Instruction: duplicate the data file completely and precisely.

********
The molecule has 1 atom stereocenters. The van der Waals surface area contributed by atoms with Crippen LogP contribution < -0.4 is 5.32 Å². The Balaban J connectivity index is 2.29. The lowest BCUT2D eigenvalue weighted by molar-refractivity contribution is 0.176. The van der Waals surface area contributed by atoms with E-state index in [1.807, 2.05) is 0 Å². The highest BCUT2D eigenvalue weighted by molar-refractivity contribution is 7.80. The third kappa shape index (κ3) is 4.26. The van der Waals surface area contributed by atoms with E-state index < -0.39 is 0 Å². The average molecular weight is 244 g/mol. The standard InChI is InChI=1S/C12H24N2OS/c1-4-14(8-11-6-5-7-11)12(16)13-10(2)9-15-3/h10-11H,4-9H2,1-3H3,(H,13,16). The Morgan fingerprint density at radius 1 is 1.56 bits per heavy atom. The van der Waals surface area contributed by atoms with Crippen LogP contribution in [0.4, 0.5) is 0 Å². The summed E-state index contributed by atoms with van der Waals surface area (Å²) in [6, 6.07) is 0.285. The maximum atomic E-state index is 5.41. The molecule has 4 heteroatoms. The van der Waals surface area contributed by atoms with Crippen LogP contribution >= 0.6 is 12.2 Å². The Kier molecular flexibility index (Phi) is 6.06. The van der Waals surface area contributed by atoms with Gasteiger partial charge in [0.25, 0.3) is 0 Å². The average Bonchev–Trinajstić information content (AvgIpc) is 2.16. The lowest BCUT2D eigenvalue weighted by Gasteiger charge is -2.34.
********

The molecule has 1 atom stereocenters. The van der Waals surface area contributed by atoms with Crippen LogP contribution < -0.4 is 5.32 Å². The Balaban J connectivity index is 2.29. The lowest BCUT2D eigenvalue weighted by molar-refractivity contribution is 0.176. The van der Waals surface area contributed by atoms with E-state index in [1.807, 2.05) is 0 Å². The highest BCUT2D eigenvalue weighted by molar-refractivity contribution is 7.80. The third kappa shape index (κ3) is 4.26. The van der Waals surface area contributed by atoms with E-state index < -0.39 is 0 Å². The average molecular weight is 244 g/mol. The standard InChI is InChI=1S/C12H24N2OS/c1-4-14(8-11-6-5-7-11)12(16)13-10(2)9-15-3/h10-11H,4-9H2,1-3H3,(H,13,16). The Morgan fingerprint density at radius 1 is 1.56 bits per heavy atom. The van der Waals surface area contributed by atoms with Crippen LogP contribution in [0.4, 0.5) is 0 Å². The summed E-state index contributed by atoms with van der Waals surface area (Å²) in [6, 6.07) is 0.285. The maximum atomic E-state index is 5.41. The molecule has 4 heteroatoms. The van der Waals surface area contributed by atoms with Crippen LogP contribution >= 0.6 is 12.2 Å². The Kier molecular flexibility index (Phi) is 6.06. The van der Waals surface area contributed by atoms with Gasteiger partial charge in [0.25, 0.3) is 0 Å². The average Bonchev–Trinajstić information content (AvgIpc) is 2.16. The lowest BCUT2D eigenvalue weighted by Gasteiger charge is -2.34.